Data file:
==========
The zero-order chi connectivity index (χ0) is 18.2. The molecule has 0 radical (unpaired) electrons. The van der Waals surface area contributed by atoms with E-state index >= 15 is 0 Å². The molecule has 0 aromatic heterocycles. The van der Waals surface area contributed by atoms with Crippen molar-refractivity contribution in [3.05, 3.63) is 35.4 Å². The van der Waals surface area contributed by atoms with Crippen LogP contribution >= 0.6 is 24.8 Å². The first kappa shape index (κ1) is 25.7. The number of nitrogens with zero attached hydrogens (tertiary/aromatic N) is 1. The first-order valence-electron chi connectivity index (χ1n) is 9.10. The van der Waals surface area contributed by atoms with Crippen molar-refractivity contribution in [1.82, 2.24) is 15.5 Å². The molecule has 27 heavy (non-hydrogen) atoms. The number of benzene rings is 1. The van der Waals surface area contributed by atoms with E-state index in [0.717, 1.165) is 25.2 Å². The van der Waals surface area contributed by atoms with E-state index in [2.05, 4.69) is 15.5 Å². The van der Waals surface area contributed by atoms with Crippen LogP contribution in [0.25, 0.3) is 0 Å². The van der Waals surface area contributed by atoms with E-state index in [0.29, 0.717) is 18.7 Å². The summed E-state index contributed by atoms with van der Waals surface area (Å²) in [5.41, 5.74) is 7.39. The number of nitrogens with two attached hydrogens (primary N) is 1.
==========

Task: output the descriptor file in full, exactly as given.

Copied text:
The zero-order chi connectivity index (χ0) is 18.2. The molecule has 0 radical (unpaired) electrons. The van der Waals surface area contributed by atoms with E-state index >= 15 is 0 Å². The molecule has 0 aromatic heterocycles. The van der Waals surface area contributed by atoms with Crippen molar-refractivity contribution in [3.05, 3.63) is 35.4 Å². The van der Waals surface area contributed by atoms with Crippen LogP contribution >= 0.6 is 24.8 Å². The first kappa shape index (κ1) is 25.7. The number of nitrogens with zero attached hydrogens (tertiary/aromatic N) is 1. The first-order valence-electron chi connectivity index (χ1n) is 9.10. The van der Waals surface area contributed by atoms with Crippen molar-refractivity contribution in [1.82, 2.24) is 15.5 Å². The molecule has 27 heavy (non-hydrogen) atoms. The number of benzene rings is 1. The van der Waals surface area contributed by atoms with E-state index in [0.717, 1.165) is 25.2 Å². The van der Waals surface area contributed by atoms with E-state index in [2.05, 4.69) is 15.5 Å². The van der Waals surface area contributed by atoms with Crippen LogP contribution in [0.25, 0.3) is 0 Å². The van der Waals surface area contributed by atoms with E-state index in [0.29, 0.717) is 18.7 Å². The summed E-state index contributed by atoms with van der Waals surface area (Å²) in [5.41, 5.74) is 7.39. The number of nitrogens with two attached hydrogens (primary N) is 1.